Two Unstated Davos Aspirational Goals

GRI, unfortunately, projects two other aspirational goals that undermine the creditability of its proposals.

The first is its focus on maintaining control for the international elite without seriously broadening the base for global democracy. Its proposals to make the G20 the new international nation-state leadership team, to co-opt selected members of civil society as token representatives of diverse peoples of the world, and to lay out a path for these selected civil society leaders to feel as if they are correctly legitimate international governors all function to preserve the dominate economic hierarchy. The absence of recommendations about de-militarization, about overcoming global social inequalities, or about correcting the inequities based on ethnicity or gender is equally telling. This goal -- implicit in the specifics of many of the Davos proposals -- seeks to maintain the core relationships of the international elite with the rest of the world with only a slightly different configuration of Actors.

What makes this reconfiguration different is that Davos seems to have a second unarticulated aspirational goal. Its particular form of incorporation of new constituencies in global governance would result in a greater diffusion of responsibility and accountability. If executives of multinational corporations, government leaders, and leaders from civil society combine in different alignments for different ‘problems', it is hard to tell who to congratulate and who to blame if the ‘problem’ does not go way. If MNCs, nation-states, and CSOs are free to join a multi-stakeholder governance arrangement when they want to – and the other dominate players welcome them -- and they are free to walk away when they don’t like the outcome or tire of the process, it is difficult to know who is making something happen and who is blocking a reasonable outcome.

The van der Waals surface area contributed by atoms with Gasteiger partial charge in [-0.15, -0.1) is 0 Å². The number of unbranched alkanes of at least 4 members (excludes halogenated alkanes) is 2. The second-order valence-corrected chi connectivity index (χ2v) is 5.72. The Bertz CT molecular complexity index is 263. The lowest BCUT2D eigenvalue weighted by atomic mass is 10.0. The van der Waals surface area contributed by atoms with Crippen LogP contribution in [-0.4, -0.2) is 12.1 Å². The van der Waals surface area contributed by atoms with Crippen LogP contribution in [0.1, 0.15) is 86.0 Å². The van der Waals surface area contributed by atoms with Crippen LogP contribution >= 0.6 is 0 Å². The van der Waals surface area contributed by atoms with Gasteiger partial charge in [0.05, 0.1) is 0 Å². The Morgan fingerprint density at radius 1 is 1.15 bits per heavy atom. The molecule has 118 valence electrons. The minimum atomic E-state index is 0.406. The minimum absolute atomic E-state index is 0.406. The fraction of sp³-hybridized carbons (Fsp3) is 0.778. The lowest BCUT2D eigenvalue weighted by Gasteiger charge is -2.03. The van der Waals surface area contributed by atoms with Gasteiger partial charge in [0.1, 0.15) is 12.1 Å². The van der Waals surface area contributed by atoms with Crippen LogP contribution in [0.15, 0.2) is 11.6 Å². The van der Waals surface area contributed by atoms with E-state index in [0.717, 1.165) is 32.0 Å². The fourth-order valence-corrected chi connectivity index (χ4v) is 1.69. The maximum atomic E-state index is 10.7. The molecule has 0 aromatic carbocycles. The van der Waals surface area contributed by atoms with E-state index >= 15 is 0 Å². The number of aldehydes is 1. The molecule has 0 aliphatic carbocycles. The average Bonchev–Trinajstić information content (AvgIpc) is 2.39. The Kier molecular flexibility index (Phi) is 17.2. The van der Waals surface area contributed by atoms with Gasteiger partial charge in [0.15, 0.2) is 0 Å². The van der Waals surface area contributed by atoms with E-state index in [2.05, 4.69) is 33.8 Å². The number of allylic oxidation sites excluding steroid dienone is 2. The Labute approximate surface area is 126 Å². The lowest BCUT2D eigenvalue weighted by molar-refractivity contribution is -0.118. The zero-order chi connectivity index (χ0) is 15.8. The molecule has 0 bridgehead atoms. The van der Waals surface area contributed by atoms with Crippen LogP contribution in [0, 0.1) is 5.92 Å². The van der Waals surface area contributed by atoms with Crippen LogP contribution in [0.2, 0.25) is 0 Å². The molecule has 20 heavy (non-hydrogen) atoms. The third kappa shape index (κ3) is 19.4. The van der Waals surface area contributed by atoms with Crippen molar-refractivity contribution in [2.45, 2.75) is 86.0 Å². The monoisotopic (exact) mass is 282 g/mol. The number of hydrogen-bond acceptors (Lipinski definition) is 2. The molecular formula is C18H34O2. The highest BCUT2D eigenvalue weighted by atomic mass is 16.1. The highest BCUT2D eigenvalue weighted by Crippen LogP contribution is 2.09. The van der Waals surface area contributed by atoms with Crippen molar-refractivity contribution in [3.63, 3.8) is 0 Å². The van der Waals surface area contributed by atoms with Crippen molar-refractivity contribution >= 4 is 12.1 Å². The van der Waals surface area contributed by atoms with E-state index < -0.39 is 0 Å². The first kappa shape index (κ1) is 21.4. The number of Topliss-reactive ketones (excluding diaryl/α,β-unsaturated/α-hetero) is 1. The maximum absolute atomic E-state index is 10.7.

The reduction in accountability and responsibility is not just a Davos goal. It is increasingly the practice of OECD nation-states which can find, for example, no one or no set of institutions responsible or accountable for the financial crisis or for any of the ‘other’ crises. Without a clear sense of accountability, a significant numbers of citizens lose a sense of public participation in governance and become disillusioned with the legitimacy of government. In a similar manner, at the global level opt-in-opt-out governance discourages long-term institutional engagement, leaving active participation to those whose with a strong organizational base that can benefit from their volunteer engagement – i.e. international firms and the nation-state. Without a sense of engagement with the broader community, the legitimacy of globalization will remain unsettled. 

The WEF’s proposals for the next phase of global governance are then constrained by their two unarticulated goals: hierarchy preservation and diminished levels of responsibility and accountability. Therein lie many opportunities for additional research and reflections for a better architecture of the next generation of global institutions.

The Readers' Guide welcomes  commentary – critical or otherwise – of the above assessment.

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